Bonds is the Giants, but so are these other guys

SAN FRANCISCO -- Phil Garner had never been inside Bondsville Heights before Tuesday's Astros-Giants game, so the Houston manager jammed a cigar into his yap the size of Stacy Dragila's favorite vaulting pole and patrolled the grounds a good five hours before game time, looking for indications from the height of the grass, the slope toward the foul line, all the little things that can make the difference in an important game, but usually don't.

He'd have probably been much better served trying to get Brett Tomko drunk and shanghaied.

It was that simple. In a game that was pre-game-hyped by the return of Jeff Kent, Barry Bonds' reworked contract and the ongoing specter of his never seeing a hittable pitch, and the five-teams-in-a-two-team-bag playoff race, the Giants had Tomko, your Cy Young winner for people who just got back from the space station on Labor Day, and the Astros took a comfortable 9-2 pianowiring.

This, while the Cubs were holding off the typically pliant and accommodating Pirates, and the Dodgers were going all gray and mordant in San Diego. So your update is Dodgers by 1½ over the Giants, the Giants by a half over the Cubs, the Cubs by 1½ over the Astros, the Astros by two over the Padres, and the Padres by 1½ over the abyss.

"Hey, this is an 11-game playoff," Giant manager Felipe Alou said afterward. "It was 12 before."

Any other questions?

Well, other than how Tomko suddenly turned into Greg Maddux, we mean?

Tomko gave up two ridiculous first-inning homers to Jeff Bagwell and Lance Berkman on successive pitches, and then spaced two hits and three walks among the next 24 Houston outs to win his sixth consecutive decision and become, if such a thing can be imagined, the perfectly acceptable Option B to Jason Schmidt's Option A.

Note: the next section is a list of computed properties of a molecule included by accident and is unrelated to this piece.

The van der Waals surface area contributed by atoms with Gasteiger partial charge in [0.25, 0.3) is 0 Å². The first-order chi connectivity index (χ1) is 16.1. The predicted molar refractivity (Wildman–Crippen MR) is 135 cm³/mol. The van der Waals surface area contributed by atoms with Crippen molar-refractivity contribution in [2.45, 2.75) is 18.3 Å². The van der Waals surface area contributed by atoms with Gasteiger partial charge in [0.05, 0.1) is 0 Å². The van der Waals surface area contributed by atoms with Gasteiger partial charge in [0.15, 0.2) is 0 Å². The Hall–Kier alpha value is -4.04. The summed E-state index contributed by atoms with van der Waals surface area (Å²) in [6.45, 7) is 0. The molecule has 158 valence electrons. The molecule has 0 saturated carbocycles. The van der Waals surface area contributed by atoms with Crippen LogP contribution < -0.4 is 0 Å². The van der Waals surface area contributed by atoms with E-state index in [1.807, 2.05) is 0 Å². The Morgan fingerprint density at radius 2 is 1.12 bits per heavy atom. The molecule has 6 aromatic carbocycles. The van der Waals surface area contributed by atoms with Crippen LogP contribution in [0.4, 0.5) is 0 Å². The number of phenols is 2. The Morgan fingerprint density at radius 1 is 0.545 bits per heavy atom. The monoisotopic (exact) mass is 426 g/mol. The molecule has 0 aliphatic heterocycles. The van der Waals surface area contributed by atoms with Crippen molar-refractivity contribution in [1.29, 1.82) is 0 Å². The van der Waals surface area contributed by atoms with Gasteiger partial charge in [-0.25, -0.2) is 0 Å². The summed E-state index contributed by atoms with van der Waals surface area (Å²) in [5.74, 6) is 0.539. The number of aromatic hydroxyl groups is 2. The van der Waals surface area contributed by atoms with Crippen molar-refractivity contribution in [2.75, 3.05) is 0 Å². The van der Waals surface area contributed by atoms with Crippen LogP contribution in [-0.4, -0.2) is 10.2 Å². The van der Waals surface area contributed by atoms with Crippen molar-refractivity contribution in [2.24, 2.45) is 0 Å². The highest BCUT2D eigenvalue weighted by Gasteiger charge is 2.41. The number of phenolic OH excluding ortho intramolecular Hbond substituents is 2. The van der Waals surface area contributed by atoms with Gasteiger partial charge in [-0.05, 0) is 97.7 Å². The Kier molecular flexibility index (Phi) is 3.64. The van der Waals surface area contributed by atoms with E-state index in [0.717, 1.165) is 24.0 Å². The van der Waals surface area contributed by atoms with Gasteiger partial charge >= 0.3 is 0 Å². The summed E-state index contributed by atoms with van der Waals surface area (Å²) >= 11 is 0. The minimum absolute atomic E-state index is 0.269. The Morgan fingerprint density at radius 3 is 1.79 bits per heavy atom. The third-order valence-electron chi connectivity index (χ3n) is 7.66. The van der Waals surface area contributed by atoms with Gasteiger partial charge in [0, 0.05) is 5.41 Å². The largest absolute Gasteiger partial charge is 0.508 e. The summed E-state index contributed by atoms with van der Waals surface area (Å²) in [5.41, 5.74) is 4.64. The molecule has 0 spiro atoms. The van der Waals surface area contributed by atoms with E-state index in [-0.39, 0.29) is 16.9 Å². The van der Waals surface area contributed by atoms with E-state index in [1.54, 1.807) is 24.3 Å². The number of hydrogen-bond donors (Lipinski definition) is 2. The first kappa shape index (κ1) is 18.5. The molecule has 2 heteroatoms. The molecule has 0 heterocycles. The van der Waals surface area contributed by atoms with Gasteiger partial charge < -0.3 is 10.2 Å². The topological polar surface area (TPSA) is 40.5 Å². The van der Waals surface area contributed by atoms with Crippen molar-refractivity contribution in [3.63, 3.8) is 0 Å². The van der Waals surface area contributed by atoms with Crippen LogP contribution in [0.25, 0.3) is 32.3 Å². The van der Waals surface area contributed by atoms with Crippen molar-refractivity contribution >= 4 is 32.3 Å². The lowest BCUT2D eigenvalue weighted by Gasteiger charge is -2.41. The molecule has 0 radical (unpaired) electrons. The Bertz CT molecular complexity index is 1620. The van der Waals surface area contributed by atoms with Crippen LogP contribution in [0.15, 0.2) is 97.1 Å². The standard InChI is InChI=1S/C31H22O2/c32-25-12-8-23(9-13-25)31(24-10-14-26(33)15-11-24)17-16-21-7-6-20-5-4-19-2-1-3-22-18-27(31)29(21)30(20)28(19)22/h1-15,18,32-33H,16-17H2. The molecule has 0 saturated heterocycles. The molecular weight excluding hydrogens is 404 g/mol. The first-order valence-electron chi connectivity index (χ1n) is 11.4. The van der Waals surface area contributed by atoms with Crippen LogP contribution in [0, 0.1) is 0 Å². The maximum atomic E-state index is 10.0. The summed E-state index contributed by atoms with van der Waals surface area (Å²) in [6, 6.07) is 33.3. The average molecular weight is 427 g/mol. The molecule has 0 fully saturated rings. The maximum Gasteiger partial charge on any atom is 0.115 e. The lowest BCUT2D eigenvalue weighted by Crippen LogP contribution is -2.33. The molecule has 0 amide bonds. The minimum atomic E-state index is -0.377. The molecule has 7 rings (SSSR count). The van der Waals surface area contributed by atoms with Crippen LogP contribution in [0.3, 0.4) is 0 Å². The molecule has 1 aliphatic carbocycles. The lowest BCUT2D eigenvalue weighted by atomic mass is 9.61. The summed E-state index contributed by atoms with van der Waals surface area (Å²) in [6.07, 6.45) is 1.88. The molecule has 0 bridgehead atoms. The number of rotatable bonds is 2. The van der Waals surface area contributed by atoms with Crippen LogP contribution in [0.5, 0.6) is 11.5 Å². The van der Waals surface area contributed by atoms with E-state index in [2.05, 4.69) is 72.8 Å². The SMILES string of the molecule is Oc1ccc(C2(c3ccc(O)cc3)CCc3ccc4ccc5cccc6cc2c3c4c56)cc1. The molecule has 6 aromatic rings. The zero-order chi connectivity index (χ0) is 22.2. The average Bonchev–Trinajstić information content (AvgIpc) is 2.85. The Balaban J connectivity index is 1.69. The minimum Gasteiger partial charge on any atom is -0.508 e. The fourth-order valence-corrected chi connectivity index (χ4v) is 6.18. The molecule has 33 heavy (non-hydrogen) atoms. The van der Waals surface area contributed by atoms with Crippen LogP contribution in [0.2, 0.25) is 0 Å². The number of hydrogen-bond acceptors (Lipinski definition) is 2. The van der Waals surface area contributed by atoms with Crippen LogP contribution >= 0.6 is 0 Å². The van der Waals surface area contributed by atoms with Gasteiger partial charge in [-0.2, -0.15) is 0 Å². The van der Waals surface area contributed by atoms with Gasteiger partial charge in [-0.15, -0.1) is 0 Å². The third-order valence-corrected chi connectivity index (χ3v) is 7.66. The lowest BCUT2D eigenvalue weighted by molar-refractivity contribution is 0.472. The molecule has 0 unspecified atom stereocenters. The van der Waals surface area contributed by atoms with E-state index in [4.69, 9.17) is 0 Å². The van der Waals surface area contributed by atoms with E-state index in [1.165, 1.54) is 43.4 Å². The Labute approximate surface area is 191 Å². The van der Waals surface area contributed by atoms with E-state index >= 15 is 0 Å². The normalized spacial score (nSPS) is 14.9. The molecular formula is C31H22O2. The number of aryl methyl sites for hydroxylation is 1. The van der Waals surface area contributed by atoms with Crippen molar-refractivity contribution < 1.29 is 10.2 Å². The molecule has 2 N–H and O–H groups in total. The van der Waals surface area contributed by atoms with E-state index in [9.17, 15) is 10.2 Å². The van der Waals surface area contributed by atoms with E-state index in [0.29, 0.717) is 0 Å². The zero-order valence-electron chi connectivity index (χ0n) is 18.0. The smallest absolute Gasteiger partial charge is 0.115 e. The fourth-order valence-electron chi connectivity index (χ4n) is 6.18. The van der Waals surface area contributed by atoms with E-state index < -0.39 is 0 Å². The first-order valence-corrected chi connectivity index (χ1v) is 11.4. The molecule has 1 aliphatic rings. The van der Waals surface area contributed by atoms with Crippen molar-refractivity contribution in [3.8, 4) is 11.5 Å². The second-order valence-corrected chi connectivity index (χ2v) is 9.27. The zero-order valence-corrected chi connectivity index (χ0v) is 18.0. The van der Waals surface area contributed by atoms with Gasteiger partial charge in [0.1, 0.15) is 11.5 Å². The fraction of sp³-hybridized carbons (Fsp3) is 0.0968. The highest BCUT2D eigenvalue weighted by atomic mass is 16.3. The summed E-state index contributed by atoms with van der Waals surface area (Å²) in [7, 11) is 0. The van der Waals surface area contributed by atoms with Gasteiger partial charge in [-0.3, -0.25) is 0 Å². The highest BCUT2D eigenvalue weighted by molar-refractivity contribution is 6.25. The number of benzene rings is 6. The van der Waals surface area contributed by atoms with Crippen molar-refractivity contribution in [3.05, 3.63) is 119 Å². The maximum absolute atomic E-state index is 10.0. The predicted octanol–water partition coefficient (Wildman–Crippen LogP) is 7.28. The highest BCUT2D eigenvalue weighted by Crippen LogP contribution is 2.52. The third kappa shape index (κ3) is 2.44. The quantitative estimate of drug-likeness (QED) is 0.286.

Tomko credits his visits to a sports psychologist in Los Angeles, who taught him mostly how to relax in stressful moments, like every pitch in a major league baseball game. Since he took up with the psychologist, he is 5-0 with a 1.51 ERA, but there is also every reason to think that he might have done most of this work on a self-help basis.

Either way, the Giants, the team everyone was sure was doomed because all they are is Barry Bonds, Jason Schmidt and a lousy closing schedule, is holding a strong hand because they aren't just Barry Bonds, Jason Schmidt and a lousy closing schedule.

Pedro Feliz doubled home four runs. Ray Durham, Deivi Cruz and Dustan Mohr all kicked in three hits apiece. In all, the top and bottom of the order looked like Ichiro with his paycheck on the line.

And the rest was easy, right? Right?

"It's real complicated right now," Alou said. "We're 'only' a game and a half behind the Dodgers, but 'only' is a lot. We're 'only' a half-game ahead of the Cubs. We know Houston is here, but there many other enemies out there."

The Giants, though, seem to have taken out their biggest enemy so far -- the Giants.

Their rotation has finally stabilized, behind Tomko and rookie Noah Lowry. Schmidt is still the ace, but since a groin problem has been less of a sure thing. The bullpen is now rested because it is well hidden; Jim Brower only needed to throw three pitches to finish the evening's work, a positive gift for a guy who has pitched in a league-high 81 games.

Offensively, Feliz, Durham and J.T. Snow have made a presence in Bonds' shadow, to the point that they are considered more the other two Supremes to Diana Ross rather than all the other Scots warriors in "Braveheart."

And Bonds? Well, the most he did Tuesday was get his contract reworded so that his $18 million for 2006 is now fully guaranteed and he can continue to play as (and be paid as) a Giant. He did get walked intentionally once, mostly for effect, and got hit by Russ Springer in the eighth inning, a message that seemed mostly to say, "I'm not sure where my ball is going."

"We don't need that right now," Alou said of a potential fist-shaking why-I-oughta with the Astros. "We don't need any problems."

After all, there are plenty of enemies out there.

Ray Ratto is a columnist with the San Francisco Chronicle and a regular contributor to ESPN.com